Full of grace, the Lord is with thee: These two phrases of the angel's greeting shed light on one another. Mary is full of grace because the Lord is with her. The grace with which she is filled is the presence of him who is the source of all grace. "Rejoice . . . O Daughter of Jerusalem . . . the Lord your God is in your midst." Mary, in whom the Lord himself has just made his dwelling, is the daughter of Zion in person, the ark of the covenant, the place where the glory of the Lord dwells. She is "the dwelling of God . . . with men”. Full of grace, Mary is wholly given over to him who has come to dwell in her and who she is about to give to the world. Blessed art thou among women and blessed is the fruit of thy womb, Jesus.
After the angel's greeting, we make Elizabeth's greeting our own. "Filled with the Holy Spirit," Elizabeth is the first in the long succession of generations who have called Mary "blessed." "Blessed is she who believed...."Mary is "blessed among women" because she believed in the fulfillment of the Lord's word. Abraham. because of his faith, became a blessing for all the nations of the earth. Mary, because of her faith, became the mother of believers, through whom all nations of the earth receive him who is God's own blessing: Jesus, the "fruit of thy womb."
Holy Mary, Mother of God: With Elizabeth we marvel, "and why is this granted me, that the mother of my Lord should come to me?" Because she gives us Jesus, her son, Mary is Mother of God and our mother; we can entrust all our cares and petitions to her: she prays for us as she prayed for herself: "Let it be done to me according to your word." By entrusting ourselves to her prayer, we abandon ourselves to the will of God together with her: "Thy will be done."
Pray for us sinners, now and at the hour of our death: By asking Mary to pray for us, we acknowledge ourselves to be poor sinners and we address ourselves to the "Mother of Mercy," the All-Holy One. We give ourselves over to her now, in the Today of our lives. And our trust in the present moment already extends further, to surrender "the hour of our death" wholly to her care. May she be there as she was at her son's death on the cross. May she welcome us as our mother at the hour of our passing to lead us to her son, Jesus, in paradise. (Catechism of the Catholic Church, nn. 2674-2677)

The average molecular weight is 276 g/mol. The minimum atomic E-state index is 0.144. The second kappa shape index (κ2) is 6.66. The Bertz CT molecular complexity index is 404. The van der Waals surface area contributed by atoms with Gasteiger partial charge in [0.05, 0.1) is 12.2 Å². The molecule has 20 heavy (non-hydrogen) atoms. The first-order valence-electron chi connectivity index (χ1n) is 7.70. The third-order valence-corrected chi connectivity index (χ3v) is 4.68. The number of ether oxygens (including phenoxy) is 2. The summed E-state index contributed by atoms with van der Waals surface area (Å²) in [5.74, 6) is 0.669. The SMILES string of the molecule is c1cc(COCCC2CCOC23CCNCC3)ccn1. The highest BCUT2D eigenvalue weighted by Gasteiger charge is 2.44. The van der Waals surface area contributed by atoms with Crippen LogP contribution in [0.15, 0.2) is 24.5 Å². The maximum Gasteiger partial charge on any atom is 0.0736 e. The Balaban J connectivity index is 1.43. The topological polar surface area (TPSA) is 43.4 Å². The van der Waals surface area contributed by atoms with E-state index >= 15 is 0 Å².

Meditate with St. Josemaria
- "Look: in the eyes of our Mother Mary we never cease to be little, because she opens to us the way to the Kingdom of Heaven, which will only be given to those who become little children. We should never separate ourselves from Our Lady. How should we honour her? By keeping close to her, talking to her, showing her that we love her, pondering in our hearts the scenes of her life on earth and telling her about our struggles, successes and failures. When we do this we discover the meaning of the Marian prayers, which the Church has always used, as if we were saying them for the very first time. What are the Hail Mary and the Angelus if not loving praises of her divine Motherhood? And when we say the Holy Rosary, which is a wonderful devotion which I will never tire of recommending to Christians everywhere, our minds and hearts go over the mysteries of Mary's admirable life which are, at the same time, the fundamental mysteries of our faith." (Friends of God, 290)
3. How is the Rosary prayed?
The Rosary begins with the Sign of the Cross. At the beginning of each decade, one of the five mysteries contemplated that day is announced. On Mondays and Saturdays, the joyful mysteries are contemplated; on Tuesdays and Fridays, the sorrowful mysteries; on Thursdays, the mysteries of light; and on Wednesdays and Sundays, the glorious mysteries. Each mystery is composed of an Our Father, ten Hail Mary's and a Glory Be. When the five mysteries have been prayed, the Litany of the Virgin, prayers of praise to our Mother, are recited. According to the traditions of different places, to this basic structure of praying the Rosary are added some invocations and prayers that express the richness of popular piety. Here is a guide to pray it.
Meditate with St. Josemaría